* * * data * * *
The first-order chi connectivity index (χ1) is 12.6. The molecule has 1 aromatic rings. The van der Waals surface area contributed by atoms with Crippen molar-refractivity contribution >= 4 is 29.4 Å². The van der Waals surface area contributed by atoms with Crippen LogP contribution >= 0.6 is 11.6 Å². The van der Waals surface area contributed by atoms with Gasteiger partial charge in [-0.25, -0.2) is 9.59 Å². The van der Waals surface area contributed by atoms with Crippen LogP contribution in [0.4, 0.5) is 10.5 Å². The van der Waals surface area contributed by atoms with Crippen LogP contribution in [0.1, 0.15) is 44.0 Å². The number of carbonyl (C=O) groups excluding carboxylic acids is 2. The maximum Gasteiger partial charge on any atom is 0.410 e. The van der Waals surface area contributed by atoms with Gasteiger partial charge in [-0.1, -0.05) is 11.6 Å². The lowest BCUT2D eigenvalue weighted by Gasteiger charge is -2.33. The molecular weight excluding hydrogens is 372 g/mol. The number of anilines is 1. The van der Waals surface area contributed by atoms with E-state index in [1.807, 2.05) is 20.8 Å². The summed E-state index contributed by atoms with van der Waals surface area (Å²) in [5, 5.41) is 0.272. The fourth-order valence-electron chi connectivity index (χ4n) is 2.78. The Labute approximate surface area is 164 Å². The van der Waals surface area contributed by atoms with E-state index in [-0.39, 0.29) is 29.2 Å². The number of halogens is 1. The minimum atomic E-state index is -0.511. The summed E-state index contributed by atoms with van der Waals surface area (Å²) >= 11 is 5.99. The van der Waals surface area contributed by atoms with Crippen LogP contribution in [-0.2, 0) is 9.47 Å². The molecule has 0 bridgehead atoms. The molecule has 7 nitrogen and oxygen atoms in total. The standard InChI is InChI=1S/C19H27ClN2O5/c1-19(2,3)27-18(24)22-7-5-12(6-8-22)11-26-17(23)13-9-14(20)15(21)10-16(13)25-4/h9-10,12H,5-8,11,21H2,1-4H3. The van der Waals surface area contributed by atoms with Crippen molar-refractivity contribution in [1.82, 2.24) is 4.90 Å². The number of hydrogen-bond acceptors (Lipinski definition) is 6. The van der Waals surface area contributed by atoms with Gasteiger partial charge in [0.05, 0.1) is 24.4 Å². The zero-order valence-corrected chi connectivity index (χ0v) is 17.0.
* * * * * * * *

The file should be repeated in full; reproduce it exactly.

The first-order chi connectivity index (χ1) is 12.6. The molecule has 1 aromatic rings. The van der Waals surface area contributed by atoms with Crippen molar-refractivity contribution >= 4 is 29.4 Å². The van der Waals surface area contributed by atoms with Crippen LogP contribution >= 0.6 is 11.6 Å². The van der Waals surface area contributed by atoms with Gasteiger partial charge in [-0.25, -0.2) is 9.59 Å². The van der Waals surface area contributed by atoms with Crippen LogP contribution in [0.4, 0.5) is 10.5 Å². The van der Waals surface area contributed by atoms with Crippen LogP contribution in [0.1, 0.15) is 44.0 Å². The number of carbonyl (C=O) groups excluding carboxylic acids is 2. The maximum Gasteiger partial charge on any atom is 0.410 e. The van der Waals surface area contributed by atoms with Gasteiger partial charge in [-0.1, -0.05) is 11.6 Å². The lowest BCUT2D eigenvalue weighted by Gasteiger charge is -2.33. The molecular weight excluding hydrogens is 372 g/mol. The number of anilines is 1. The van der Waals surface area contributed by atoms with E-state index in [1.807, 2.05) is 20.8 Å². The summed E-state index contributed by atoms with van der Waals surface area (Å²) in [5, 5.41) is 0.272. The fourth-order valence-electron chi connectivity index (χ4n) is 2.78. The Labute approximate surface area is 164 Å². The van der Waals surface area contributed by atoms with E-state index in [-0.39, 0.29) is 29.2 Å². The number of halogens is 1. The minimum atomic E-state index is -0.511. The summed E-state index contributed by atoms with van der Waals surface area (Å²) >= 11 is 5.99. The van der Waals surface area contributed by atoms with Crippen LogP contribution in [-0.2, 0) is 9.47 Å². The molecule has 0 bridgehead atoms. The molecule has 7 nitrogen and oxygen atoms in total. The standard InChI is InChI=1S/C19H27ClN2O5/c1-19(2,3)27-18(24)22-7-5-12(6-8-22)11-26-17(23)13-9-14(20)15(21)10-16(13)25-4/h9-10,12H,5-8,11,21H2,1-4H3. The van der Waals surface area contributed by atoms with Crippen molar-refractivity contribution in [1.82, 2.24) is 4.90 Å². The number of hydrogen-bond acceptors (Lipinski definition) is 6. The van der Waals surface area contributed by atoms with Gasteiger partial charge in [0.05, 0.1) is 24.4 Å². The zero-order valence-corrected chi connectivity index (χ0v) is 17.0.